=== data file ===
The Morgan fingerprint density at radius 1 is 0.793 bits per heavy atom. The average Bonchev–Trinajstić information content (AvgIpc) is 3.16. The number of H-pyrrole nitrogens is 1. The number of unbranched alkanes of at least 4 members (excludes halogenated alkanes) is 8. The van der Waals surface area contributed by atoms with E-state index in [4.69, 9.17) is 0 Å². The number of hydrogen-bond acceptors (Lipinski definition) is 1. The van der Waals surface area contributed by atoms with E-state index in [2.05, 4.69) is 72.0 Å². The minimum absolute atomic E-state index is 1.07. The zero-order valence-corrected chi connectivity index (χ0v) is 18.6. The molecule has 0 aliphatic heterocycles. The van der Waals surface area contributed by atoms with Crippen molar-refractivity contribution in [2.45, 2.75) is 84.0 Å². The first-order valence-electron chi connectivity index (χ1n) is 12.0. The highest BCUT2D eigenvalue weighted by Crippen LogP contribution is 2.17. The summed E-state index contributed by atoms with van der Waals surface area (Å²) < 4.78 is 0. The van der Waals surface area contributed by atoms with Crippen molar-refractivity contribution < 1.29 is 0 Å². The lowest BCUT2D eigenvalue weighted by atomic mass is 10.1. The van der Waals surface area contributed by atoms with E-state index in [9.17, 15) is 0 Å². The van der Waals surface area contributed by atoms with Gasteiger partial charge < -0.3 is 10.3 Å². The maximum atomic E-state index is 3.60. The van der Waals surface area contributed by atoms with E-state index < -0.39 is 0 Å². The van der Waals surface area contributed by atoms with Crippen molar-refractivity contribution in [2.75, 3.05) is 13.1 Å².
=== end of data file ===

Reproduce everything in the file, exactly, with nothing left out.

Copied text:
The Morgan fingerprint density at radius 1 is 0.793 bits per heavy atom. The average Bonchev–Trinajstić information content (AvgIpc) is 3.16. The number of H-pyrrole nitrogens is 1. The number of unbranched alkanes of at least 4 members (excludes halogenated alkanes) is 8. The van der Waals surface area contributed by atoms with E-state index in [4.69, 9.17) is 0 Å². The number of hydrogen-bond acceptors (Lipinski definition) is 1. The van der Waals surface area contributed by atoms with E-state index in [2.05, 4.69) is 72.0 Å². The minimum absolute atomic E-state index is 1.07. The zero-order valence-corrected chi connectivity index (χ0v) is 18.6. The molecule has 0 aliphatic heterocycles. The van der Waals surface area contributed by atoms with Crippen molar-refractivity contribution in [2.45, 2.75) is 84.0 Å². The first-order valence-electron chi connectivity index (χ1n) is 12.0. The highest BCUT2D eigenvalue weighted by Crippen LogP contribution is 2.17. The summed E-state index contributed by atoms with van der Waals surface area (Å²) < 4.78 is 0. The van der Waals surface area contributed by atoms with Crippen molar-refractivity contribution < 1.29 is 0 Å². The lowest BCUT2D eigenvalue weighted by atomic mass is 10.1. The van der Waals surface area contributed by atoms with E-state index in [9.17, 15) is 0 Å². The van der Waals surface area contributed by atoms with Gasteiger partial charge < -0.3 is 10.3 Å². The maximum atomic E-state index is 3.60. The van der Waals surface area contributed by atoms with E-state index < -0.39 is 0 Å². The van der Waals surface area contributed by atoms with Crippen molar-refractivity contribution in [2.75, 3.05) is 13.1 Å².